What’s in a Word?

I just saw a headline that said something like “Isis Rocks Iraq” and misinterpreted entirely, for a second, because of two diametrically opposed definitions of the word ‘to rock.’

A Rock

A Rock

There is the positive sense, like “The band was awesome.  They totally rocked the house.”  And that’s the way I read it at first.

Then there is the negative sense, like bombing and shooting shit up.

It’s not surprising it’s a word with many meanings.  I remember a B.C. comic, one of the under-rated classics of comic history, in which the psychic said he could guess what the guy was thinking of and the guy says O.K., go ahead and try and he says “a rock,” and that was it, because as was explained via thought balloon in the last panel, ‘what else is there.’

So, a rock is a stone, and to rock can mean to affect positively, or negatively.  To rock is also a motion, something you do in a rocking chair, or to a baby in a cradle.  From our very first days upon this earth, we rock.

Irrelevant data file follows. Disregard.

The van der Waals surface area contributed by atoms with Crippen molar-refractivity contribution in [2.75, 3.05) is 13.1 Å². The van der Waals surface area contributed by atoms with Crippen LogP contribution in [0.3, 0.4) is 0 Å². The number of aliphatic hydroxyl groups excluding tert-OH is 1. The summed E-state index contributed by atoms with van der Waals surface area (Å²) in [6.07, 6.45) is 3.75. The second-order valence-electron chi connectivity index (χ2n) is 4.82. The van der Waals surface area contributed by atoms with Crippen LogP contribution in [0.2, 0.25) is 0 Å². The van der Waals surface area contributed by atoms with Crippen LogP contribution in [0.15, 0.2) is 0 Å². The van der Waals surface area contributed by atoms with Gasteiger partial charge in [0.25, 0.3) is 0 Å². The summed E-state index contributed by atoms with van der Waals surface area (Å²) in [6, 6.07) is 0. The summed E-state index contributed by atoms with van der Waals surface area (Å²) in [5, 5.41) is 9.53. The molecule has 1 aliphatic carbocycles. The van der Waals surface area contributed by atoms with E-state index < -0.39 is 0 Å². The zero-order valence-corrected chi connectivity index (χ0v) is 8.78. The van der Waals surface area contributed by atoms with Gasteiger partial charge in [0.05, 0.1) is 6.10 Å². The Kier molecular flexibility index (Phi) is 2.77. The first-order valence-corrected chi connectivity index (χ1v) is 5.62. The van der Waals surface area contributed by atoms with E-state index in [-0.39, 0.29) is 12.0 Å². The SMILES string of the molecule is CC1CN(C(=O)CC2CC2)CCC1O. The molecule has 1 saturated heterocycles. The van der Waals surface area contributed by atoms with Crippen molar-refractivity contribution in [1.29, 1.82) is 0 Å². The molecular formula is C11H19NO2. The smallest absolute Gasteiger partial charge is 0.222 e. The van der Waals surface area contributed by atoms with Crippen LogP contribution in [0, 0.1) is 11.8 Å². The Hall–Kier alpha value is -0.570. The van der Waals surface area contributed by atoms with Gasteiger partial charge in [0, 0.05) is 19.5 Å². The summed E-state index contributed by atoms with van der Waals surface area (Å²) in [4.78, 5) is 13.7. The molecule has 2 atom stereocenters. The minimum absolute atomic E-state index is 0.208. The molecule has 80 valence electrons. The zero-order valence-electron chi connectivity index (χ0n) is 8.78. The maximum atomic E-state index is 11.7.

It is a bit of cocaine, perhaps a diamond, or a person who is a tower of strength.

The amazing thing about a word that means dozens of different things like that is that the meanings almost never get confused.  Sure, it would be possible to contrive an ambiguous sentence, which is why puns tend to depend upon extremely contrived sentences and situations.  But, in almost all cases, the context is clear.

The world we live in is made up of so many disparate worlds, different cultures, that no two conversations are ever identical, but meanings remain distinct.

If any of that made sense.  Good night.

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